There's a bad wind blowing in the Village. Last week, after making light about territorial concert blankets, a couple of our elected officials went ballistic on me. Most of it was run-of-the-mill cussing, griping, and cat fighting, but there was a disturbing undertone to it. We're talking about picnic blankets in the general admission section of the concert grounds, after all. Why do they want to turn it into Tarpgate II?
The first encounter of a weird kind came from mayor, Billy Boineau, the kindest, gentlest guy a voter could hope to have running the town, except when it comes to rock concerts. Hey, he has his right to fight to party like everyone else. Without going into great detail again, he got into a tussle with a tourist over a territorial blanket dispute at last year's Jazz Aspen Snowmass Labor Day concert. Nobody got hurt. It was comical. The devil and details are in the archives.
Anyway, the mayor left a message for me expressing his disappointment that I had not interviewed him before writing about his incident. He wanted me to get my facts straight, but the only fact I used was that two grown men, a lawyer and a mayor, got into a fight over a concert blanket. What less can I say? Who needs an interview to write one lousy paragraph about it? Who does he think he is?
Then, there's Jack Hatfield, who went intellectually postal on me in a letter to the editor of this paper. He tore into me like a concert groupie into a bag of Twinkies after a 20-minute Allman Brothers guitar jam. He went so far as to conjure the ghost of my father and then spoke for him, expressing eternal disappointment in me. Hamlet never had it so rough.
As far as I know my father never attended a rock concert, much less an outdoor one in the general admission section. How was I supposed to know how he felt about concert blankets and fighting with tourists over their placement on the grass? My father was practical and I assumed he would have thought a reasonable thing to do would be to find whatever space happens to be open when you arrive at the concert. Now he's channeling through Jack Hatfield to set me straight? If it wasn't so stupid, I'd be hurt.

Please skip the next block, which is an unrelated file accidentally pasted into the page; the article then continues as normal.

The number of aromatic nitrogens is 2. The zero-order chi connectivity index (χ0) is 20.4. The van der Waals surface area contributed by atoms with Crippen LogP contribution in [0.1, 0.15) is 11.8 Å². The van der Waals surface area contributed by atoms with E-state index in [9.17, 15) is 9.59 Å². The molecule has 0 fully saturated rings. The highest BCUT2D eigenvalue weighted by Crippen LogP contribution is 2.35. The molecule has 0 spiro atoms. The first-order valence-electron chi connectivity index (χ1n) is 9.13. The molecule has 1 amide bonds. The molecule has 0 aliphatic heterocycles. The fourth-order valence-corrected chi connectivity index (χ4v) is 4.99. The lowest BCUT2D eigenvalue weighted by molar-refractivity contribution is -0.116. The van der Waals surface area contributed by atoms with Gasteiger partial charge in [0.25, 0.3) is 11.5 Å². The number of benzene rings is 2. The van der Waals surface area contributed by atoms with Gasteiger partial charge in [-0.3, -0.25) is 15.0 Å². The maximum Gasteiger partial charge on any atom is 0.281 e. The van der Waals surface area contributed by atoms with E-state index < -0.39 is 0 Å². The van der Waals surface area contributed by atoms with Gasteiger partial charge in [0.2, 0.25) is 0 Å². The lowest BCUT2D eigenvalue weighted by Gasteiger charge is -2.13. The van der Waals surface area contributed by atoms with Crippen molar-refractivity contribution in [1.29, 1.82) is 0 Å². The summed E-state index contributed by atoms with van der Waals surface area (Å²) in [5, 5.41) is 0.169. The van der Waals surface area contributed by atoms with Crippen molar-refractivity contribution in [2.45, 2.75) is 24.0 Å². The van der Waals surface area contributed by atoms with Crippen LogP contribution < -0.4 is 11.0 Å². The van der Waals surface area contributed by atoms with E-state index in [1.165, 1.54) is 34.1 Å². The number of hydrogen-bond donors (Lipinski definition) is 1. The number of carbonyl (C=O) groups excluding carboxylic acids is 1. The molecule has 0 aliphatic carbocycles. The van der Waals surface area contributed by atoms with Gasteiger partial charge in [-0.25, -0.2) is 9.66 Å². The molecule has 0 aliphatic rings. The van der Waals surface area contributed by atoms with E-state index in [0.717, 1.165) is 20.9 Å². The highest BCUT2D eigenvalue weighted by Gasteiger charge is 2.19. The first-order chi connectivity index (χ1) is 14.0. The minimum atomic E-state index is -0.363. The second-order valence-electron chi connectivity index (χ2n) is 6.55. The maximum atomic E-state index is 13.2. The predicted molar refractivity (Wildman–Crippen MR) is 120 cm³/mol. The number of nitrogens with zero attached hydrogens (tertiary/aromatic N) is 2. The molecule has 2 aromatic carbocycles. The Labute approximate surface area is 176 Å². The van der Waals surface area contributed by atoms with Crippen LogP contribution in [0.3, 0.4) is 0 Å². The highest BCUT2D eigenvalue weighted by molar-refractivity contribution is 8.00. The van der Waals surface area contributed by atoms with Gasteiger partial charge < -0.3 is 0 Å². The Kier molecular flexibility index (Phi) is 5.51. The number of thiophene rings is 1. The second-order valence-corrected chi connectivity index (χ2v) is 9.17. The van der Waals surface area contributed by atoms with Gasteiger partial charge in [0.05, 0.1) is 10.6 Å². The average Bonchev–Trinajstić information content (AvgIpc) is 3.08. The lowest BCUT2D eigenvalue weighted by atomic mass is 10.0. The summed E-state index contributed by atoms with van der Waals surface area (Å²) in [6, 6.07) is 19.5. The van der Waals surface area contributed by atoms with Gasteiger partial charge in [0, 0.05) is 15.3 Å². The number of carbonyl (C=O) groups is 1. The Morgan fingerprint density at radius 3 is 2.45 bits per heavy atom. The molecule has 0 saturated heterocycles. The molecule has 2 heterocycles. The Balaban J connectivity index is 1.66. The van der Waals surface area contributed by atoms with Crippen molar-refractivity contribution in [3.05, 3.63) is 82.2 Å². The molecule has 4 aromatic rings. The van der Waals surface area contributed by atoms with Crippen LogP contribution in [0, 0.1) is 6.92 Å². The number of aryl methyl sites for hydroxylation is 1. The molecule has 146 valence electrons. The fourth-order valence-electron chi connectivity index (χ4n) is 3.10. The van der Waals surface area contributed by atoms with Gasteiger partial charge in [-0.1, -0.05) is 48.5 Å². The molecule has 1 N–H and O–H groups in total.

I tell you, it makes no more sense than Jack quoting himself in his own letter, as he did in cutting me down to size. As I'm sure I have said in some other column, "I think it's redundant and arrogant to quote yourself. That would be kind of like pulling out a business card with your title as the mayor on it to settle a dispute with a tourist over a concert blanket."
Of course, all this amounts to insignificant local banter, and that's OK. It's what we do here besides skiing. But, here's the thing we need to talk about. Mr. Hatfield also said that I needed to pay my dues which, of course, implies that he has paid his. It's a recurring theme of entitled locals. It's the martyrs calling in debts. It's trumping the "I am the mayor card" with the "I am a local card" and playing it as a "get out of jail free" card.
For the record, I don't give a twit about paying my dues here. I have more important things to keep track of. I am humbled enough to be able to live in this beautiful place without keeping a scorecard. I'm not marking time. I don't keep track of what I do here in order to feel superior or garner special treatment. I don't think it's right to claim a dues payment; it only counts when others give you credit.
Mayor Bill and Commissioner Jack are not so puerile as to pick up fighting once more about concert blankets. What has them in a tizzy is that I and the tourist at last year's concert called out their sense of entitlement they believed they had accumulated from "paying their dues." I hope they eventually figure out a way to enjoy this town in the same ways the rest of us regular people do. When you start to feel entitled for the honor of serving the public, you've completely missed the point and begin serving yourself. Of one thing I am sure, my father wouldn't have thought that was cool.
Roger Marolt hopes Jack Hatfield will let his dear father rest in peace rather than use his memory as a weapon against his son again. He's pondering this new low in local politics at email@example.com